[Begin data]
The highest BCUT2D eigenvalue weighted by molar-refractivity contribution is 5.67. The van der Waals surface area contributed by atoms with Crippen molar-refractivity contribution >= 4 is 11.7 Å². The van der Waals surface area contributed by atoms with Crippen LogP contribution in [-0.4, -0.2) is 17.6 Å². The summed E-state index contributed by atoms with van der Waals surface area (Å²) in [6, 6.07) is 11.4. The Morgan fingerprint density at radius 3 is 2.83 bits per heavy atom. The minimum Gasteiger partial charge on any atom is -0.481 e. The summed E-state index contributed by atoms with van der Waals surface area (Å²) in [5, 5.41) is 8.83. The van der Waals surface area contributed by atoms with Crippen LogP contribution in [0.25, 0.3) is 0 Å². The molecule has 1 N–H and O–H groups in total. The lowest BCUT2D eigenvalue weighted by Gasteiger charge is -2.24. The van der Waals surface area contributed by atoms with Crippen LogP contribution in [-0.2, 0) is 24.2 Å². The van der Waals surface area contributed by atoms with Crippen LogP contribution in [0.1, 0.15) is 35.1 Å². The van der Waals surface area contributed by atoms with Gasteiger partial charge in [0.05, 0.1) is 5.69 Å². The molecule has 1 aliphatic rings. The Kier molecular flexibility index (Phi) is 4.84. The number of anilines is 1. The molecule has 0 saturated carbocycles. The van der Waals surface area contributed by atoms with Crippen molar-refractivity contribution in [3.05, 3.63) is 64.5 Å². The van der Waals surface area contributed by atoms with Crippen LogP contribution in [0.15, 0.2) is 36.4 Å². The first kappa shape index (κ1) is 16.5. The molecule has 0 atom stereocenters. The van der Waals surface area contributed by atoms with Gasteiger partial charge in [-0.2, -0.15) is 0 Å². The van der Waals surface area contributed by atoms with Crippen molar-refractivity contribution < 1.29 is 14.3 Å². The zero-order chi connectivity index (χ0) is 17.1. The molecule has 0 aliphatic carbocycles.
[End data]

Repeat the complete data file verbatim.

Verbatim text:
The highest BCUT2D eigenvalue weighted by molar-refractivity contribution is 5.67. The van der Waals surface area contributed by atoms with Crippen molar-refractivity contribution >= 4 is 11.7 Å². The van der Waals surface area contributed by atoms with Crippen LogP contribution in [-0.4, -0.2) is 17.6 Å². The summed E-state index contributed by atoms with van der Waals surface area (Å²) in [6, 6.07) is 11.4. The Morgan fingerprint density at radius 3 is 2.83 bits per heavy atom. The minimum Gasteiger partial charge on any atom is -0.481 e. The summed E-state index contributed by atoms with van der Waals surface area (Å²) in [5, 5.41) is 8.83. The van der Waals surface area contributed by atoms with Crippen LogP contribution in [0.25, 0.3) is 0 Å². The molecule has 1 N–H and O–H groups in total. The lowest BCUT2D eigenvalue weighted by Gasteiger charge is -2.24. The van der Waals surface area contributed by atoms with Crippen LogP contribution in [-0.2, 0) is 24.2 Å². The van der Waals surface area contributed by atoms with Crippen LogP contribution in [0.1, 0.15) is 35.1 Å². The van der Waals surface area contributed by atoms with Gasteiger partial charge in [0.05, 0.1) is 5.69 Å². The molecule has 1 aliphatic rings. The Kier molecular flexibility index (Phi) is 4.84. The number of anilines is 1. The molecule has 0 saturated carbocycles. The van der Waals surface area contributed by atoms with Crippen molar-refractivity contribution in [3.05, 3.63) is 64.5 Å². The van der Waals surface area contributed by atoms with Crippen LogP contribution in [0.15, 0.2) is 36.4 Å². The first kappa shape index (κ1) is 16.5. The molecule has 0 atom stereocenters. The van der Waals surface area contributed by atoms with Gasteiger partial charge in [-0.2, -0.15) is 0 Å². The van der Waals surface area contributed by atoms with Crippen molar-refractivity contribution < 1.29 is 14.3 Å². The zero-order chi connectivity index (χ0) is 17.1. The molecule has 0 aliphatic carbocycles.